I have noticed a disturbing trend. My first exposure was during Oscar's run during the Olympics, but the fury quickly died down so I didn't feel compelled to address it. After the Boston Bombings the issue has resurfaced, and I have encountered it numerous times during the past few weeks. At this time, I can no longer remain silent.
When I read
the first newspaper article, which touted the wonders of prosthetic
technology and referenced the "superhuman" that was being created, I
chuckled. After all, I rely upon my bionic prosthesis on a daily basis.
While I appreciate the technological innovations, it does not come close
to recreating the biological limb. I chalked up the references to a
sensationalistic desire to sell papers and didn't think much of it.
I read an interview with Hugh Herr, a gifted prosthetic designer and
engineer who has created bionic devices which have revolutionized
prosthetic technology. In the article he repeatedly stated that
technology is advancing to the point of creating "envy" within the four
limbed population. Until they can create a prosthesis that will clean my
house, do my laundry and cook dinner for me, I assure you that my
friends will not envy my limb loss! I was honestly shocked that such an
intelligent individual could make such an insulting and downright
Earlier this week I read an article which
was titled "The future of
robotics: in a transhuman world, the disabled will be the ones without
prosthetic limbs." As somebody who is reliant upon this technology, I
find that inference insulting on a variety of levels! Apparently the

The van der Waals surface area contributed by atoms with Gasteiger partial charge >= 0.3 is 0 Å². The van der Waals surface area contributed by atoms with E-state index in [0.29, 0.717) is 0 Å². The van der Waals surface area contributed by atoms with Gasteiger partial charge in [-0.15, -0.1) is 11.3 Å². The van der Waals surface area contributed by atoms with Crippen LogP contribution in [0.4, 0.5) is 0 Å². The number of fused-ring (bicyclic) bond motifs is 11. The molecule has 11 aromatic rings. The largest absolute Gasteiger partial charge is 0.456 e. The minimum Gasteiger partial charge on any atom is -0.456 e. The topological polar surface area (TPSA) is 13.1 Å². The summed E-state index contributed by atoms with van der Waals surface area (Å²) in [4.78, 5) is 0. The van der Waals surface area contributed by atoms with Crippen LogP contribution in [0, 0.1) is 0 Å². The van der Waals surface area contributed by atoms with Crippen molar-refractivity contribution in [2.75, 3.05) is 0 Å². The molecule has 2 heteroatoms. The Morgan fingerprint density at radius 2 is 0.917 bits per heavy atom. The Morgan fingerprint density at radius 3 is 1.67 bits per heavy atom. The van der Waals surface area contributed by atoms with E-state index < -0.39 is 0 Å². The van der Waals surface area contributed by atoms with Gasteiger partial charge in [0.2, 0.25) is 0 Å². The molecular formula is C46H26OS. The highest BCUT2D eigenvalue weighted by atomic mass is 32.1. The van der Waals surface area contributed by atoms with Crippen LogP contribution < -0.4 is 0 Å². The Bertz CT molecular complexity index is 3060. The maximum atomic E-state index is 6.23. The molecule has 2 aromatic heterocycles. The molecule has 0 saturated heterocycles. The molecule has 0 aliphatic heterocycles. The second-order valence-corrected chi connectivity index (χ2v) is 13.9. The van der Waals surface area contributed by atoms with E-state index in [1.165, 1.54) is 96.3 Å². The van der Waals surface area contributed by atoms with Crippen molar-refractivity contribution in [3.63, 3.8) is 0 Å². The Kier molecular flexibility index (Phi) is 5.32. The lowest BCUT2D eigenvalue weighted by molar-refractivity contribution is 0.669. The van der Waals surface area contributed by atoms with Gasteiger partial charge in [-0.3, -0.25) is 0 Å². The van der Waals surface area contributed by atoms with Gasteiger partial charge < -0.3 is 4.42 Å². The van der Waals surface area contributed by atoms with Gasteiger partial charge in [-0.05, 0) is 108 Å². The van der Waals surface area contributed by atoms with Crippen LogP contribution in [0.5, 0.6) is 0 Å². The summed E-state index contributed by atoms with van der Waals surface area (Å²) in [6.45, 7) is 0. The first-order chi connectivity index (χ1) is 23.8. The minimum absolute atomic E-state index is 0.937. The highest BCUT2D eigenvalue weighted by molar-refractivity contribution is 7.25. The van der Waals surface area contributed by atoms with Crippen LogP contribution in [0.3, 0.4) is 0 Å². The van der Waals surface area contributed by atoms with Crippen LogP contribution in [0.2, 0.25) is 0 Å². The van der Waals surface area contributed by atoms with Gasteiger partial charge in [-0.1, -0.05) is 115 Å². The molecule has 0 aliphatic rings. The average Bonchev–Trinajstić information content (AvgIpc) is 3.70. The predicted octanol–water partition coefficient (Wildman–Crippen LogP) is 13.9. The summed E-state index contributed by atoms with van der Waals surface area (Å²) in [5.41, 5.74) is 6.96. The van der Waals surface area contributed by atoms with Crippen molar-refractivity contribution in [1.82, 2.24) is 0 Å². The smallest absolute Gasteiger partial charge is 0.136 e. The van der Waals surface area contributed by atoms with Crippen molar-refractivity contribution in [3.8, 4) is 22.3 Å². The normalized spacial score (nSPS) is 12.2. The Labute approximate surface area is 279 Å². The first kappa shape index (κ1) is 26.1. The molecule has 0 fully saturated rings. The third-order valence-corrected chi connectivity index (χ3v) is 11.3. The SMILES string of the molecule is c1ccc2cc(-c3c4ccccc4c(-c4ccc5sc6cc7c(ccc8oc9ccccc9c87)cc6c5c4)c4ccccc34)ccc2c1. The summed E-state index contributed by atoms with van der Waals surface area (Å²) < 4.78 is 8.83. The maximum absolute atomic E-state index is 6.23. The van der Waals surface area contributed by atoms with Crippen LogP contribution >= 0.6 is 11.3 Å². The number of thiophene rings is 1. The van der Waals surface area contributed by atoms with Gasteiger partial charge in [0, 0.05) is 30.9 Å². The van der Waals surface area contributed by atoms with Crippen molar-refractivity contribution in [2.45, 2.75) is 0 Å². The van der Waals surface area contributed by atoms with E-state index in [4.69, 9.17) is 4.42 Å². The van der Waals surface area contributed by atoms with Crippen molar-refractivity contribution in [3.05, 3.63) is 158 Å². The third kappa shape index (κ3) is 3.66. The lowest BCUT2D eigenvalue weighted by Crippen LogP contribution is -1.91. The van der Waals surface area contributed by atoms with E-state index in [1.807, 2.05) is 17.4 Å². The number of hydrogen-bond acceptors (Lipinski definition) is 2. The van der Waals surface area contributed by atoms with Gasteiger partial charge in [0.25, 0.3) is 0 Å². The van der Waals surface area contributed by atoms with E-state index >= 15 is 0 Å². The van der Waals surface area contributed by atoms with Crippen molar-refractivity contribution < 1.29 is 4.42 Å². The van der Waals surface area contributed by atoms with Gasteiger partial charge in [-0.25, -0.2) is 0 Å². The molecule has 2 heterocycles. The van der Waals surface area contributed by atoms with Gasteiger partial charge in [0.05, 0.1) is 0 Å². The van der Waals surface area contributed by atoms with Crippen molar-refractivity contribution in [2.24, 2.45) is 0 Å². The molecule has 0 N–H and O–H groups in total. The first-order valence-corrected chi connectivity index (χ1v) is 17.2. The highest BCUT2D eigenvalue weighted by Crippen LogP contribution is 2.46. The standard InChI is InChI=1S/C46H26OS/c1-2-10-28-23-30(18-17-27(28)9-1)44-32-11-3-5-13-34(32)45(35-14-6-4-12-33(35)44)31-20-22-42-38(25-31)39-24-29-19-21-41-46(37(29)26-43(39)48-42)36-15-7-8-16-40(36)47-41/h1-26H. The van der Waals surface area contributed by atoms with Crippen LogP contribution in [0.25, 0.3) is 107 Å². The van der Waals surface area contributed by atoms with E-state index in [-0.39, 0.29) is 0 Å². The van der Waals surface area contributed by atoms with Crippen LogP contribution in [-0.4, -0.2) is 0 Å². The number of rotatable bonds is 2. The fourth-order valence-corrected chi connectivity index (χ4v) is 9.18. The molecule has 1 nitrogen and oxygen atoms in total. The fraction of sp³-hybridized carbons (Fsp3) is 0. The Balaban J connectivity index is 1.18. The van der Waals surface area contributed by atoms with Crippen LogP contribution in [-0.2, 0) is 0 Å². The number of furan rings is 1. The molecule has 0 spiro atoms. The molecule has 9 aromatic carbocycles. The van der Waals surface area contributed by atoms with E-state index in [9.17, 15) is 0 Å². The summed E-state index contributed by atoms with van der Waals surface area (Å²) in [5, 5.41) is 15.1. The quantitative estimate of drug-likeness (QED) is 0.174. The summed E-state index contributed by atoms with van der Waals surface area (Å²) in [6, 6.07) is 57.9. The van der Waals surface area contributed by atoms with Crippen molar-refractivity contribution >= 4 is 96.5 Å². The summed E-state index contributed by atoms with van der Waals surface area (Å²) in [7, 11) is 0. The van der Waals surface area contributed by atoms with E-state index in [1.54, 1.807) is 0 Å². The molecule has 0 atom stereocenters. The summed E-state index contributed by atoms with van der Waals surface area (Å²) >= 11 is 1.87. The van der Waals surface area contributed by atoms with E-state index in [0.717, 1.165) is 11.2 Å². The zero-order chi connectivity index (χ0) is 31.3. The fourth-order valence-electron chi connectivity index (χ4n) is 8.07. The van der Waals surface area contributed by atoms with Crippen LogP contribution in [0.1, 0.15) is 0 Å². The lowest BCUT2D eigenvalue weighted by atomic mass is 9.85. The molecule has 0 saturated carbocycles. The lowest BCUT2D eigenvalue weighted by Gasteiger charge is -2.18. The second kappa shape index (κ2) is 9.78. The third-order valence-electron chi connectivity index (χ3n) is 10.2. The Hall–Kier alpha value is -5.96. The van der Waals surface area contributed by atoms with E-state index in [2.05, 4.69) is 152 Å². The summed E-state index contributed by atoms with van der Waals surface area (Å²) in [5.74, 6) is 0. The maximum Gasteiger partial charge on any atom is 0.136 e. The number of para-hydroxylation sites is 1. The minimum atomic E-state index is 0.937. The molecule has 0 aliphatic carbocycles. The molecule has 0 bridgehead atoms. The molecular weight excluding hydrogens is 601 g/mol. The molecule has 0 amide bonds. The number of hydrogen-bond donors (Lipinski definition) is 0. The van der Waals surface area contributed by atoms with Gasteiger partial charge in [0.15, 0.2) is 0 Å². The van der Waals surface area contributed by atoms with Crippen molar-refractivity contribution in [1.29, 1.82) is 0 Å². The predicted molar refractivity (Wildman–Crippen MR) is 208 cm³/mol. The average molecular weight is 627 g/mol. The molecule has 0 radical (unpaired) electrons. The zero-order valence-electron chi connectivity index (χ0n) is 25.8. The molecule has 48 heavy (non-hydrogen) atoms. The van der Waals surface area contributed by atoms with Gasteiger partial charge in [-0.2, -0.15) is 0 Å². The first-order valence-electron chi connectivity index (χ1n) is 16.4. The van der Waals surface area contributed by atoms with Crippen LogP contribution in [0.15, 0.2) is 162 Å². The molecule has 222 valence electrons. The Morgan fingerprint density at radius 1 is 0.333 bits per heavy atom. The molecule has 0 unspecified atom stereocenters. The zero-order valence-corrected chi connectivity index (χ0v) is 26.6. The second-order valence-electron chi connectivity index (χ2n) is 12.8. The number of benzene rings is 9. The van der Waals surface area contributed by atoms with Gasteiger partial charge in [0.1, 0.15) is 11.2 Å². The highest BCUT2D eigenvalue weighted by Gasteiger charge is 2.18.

cyborg mystique has taken hold, and it is time to provide some facts.
After all, I would hate to think that my friends would become so envious
of my ability to utilize this Superman-like technology that they would
actually cut off their leg. (Yes, I am being sarcastic.)
developed the PowerFoot, which is a marvel of technology. This
prosthetic ankle and foot system is the only foot that replicates the
calf muscle, providing the wearer with a small surge of power with each
step. I've walked this foot and I was impressed. But I'm more impressed
with my biological foot.
I realize that Herr is now a salesperson
trying to sell his invention, but his facts are wrong. His foot is
reliant upon batteries, which are heavy and drain quickly, requiring the
wearer to always carry a spare or risk losing the bionic benefits.
There is nothing "superhuman" about the constant need of the bionic
amputee to monitor their battery usage throughout the day. Should the
battery completely drain (imagine loss of power), the prosthetic is
relegated to the function of a heavy brick. The biological foot, with
its readily accessible power source, wins this comparison.
prosthetic wearers can't dance in the rain, jump in puddles or go
wading for tadpoles. The technology is good, but it has to be kept dry
and clean. I am no expert, but I don't remember seeing Iron Man having
to don a DryPro liner before getting wet! Again, the biological foot
with it's utilitarian skin covering wins.
prosthetics require the user to master a variety of triggers in order to
reap all of their benefits. When I want to walk up the stairs, my brain
quickly tells my leg to lift and move. The bionic knee user must lift,
dangle and tap their prosthetic foot in order to trigger stair mode. If
any of those triggers are not done perfectly, the knee does not respond
as expected. You aren't exactly leaping up the stairs like the Man of
Steel when you are stuck at the landing trying to trigger the sweet spot
so that the device works!
I realize that drawing superhero
comparisons when discussing bionic prosthetics is a "sexy" angle. As an
amputee, I find it degrading and insulting. The struggles, both
financial and physical, that are hand in hand with bionic devices are
swept under the rug and ignored. While the bionic devices are an
improvement, they are heavy, expensive, break down and do not replicate
the human body. Creating the mystique that amputees are "lucky" because
they are missing a limb borders on the absurd.